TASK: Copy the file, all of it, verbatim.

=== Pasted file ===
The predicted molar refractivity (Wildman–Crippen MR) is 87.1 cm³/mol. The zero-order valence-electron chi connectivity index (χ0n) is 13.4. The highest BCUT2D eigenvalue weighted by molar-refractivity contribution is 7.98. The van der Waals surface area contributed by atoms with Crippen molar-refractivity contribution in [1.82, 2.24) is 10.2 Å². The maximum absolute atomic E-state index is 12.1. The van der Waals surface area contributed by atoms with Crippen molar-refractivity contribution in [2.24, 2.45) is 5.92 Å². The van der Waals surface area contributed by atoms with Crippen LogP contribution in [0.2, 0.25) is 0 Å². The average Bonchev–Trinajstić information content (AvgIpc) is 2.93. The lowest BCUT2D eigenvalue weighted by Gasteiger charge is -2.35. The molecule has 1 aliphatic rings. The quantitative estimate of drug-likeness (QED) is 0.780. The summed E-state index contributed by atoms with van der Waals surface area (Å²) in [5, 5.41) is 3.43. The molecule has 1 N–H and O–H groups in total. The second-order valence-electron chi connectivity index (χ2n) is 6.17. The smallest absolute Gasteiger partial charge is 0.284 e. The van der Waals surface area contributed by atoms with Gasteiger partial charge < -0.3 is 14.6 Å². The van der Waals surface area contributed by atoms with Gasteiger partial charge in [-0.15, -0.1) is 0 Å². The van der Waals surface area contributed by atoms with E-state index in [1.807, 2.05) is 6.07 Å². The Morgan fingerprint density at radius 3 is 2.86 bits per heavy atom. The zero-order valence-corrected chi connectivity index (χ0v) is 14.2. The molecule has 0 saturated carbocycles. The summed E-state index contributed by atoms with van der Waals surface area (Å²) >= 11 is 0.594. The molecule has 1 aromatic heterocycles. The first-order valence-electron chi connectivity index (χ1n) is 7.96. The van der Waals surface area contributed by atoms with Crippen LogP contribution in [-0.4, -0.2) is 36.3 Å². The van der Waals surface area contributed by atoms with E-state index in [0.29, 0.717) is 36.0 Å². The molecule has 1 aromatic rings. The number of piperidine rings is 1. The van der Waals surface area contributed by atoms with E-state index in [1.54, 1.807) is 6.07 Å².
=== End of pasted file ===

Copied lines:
The predicted molar refractivity (Wildman–Crippen MR) is 87.1 cm³/mol. The zero-order valence-electron chi connectivity index (χ0n) is 13.4. The highest BCUT2D eigenvalue weighted by molar-refractivity contribution is 7.98. The van der Waals surface area contributed by atoms with Crippen molar-refractivity contribution in [1.82, 2.24) is 10.2 Å². The maximum absolute atomic E-state index is 12.1. The van der Waals surface area contributed by atoms with Crippen molar-refractivity contribution in [2.24, 2.45) is 5.92 Å². The van der Waals surface area contributed by atoms with Crippen LogP contribution in [0.2, 0.25) is 0 Å². The average Bonchev–Trinajstić information content (AvgIpc) is 2.93. The lowest BCUT2D eigenvalue weighted by Gasteiger charge is -2.35. The molecule has 1 aliphatic rings. The quantitative estimate of drug-likeness (QED) is 0.780. The summed E-state index contributed by atoms with van der Waals surface area (Å²) in [5, 5.41) is 3.43. The molecule has 1 N–H and O–H groups in total. The second-order valence-electron chi connectivity index (χ2n) is 6.17. The smallest absolute Gasteiger partial charge is 0.284 e. The van der Waals surface area contributed by atoms with Gasteiger partial charge < -0.3 is 14.6 Å². The van der Waals surface area contributed by atoms with Gasteiger partial charge in [-0.15, -0.1) is 0 Å². The van der Waals surface area contributed by atoms with E-state index in [1.807, 2.05) is 6.07 Å². The Morgan fingerprint density at radius 3 is 2.86 bits per heavy atom. The zero-order valence-corrected chi connectivity index (χ0v) is 14.2. The molecule has 0 saturated carbocycles. The summed E-state index contributed by atoms with van der Waals surface area (Å²) >= 11 is 0.594. The molecule has 1 aromatic heterocycles. The first-order valence-electron chi connectivity index (χ1n) is 7.96. The van der Waals surface area contributed by atoms with Crippen LogP contribution in [-0.4, -0.2) is 36.3 Å². The van der Waals surface area contributed by atoms with E-state index in [0.29, 0.717) is 36.0 Å². The molecule has 1 aromatic rings. The number of piperidine rings is 1. The van der Waals surface area contributed by atoms with E-state index in [1.54, 1.807) is 6.07 Å².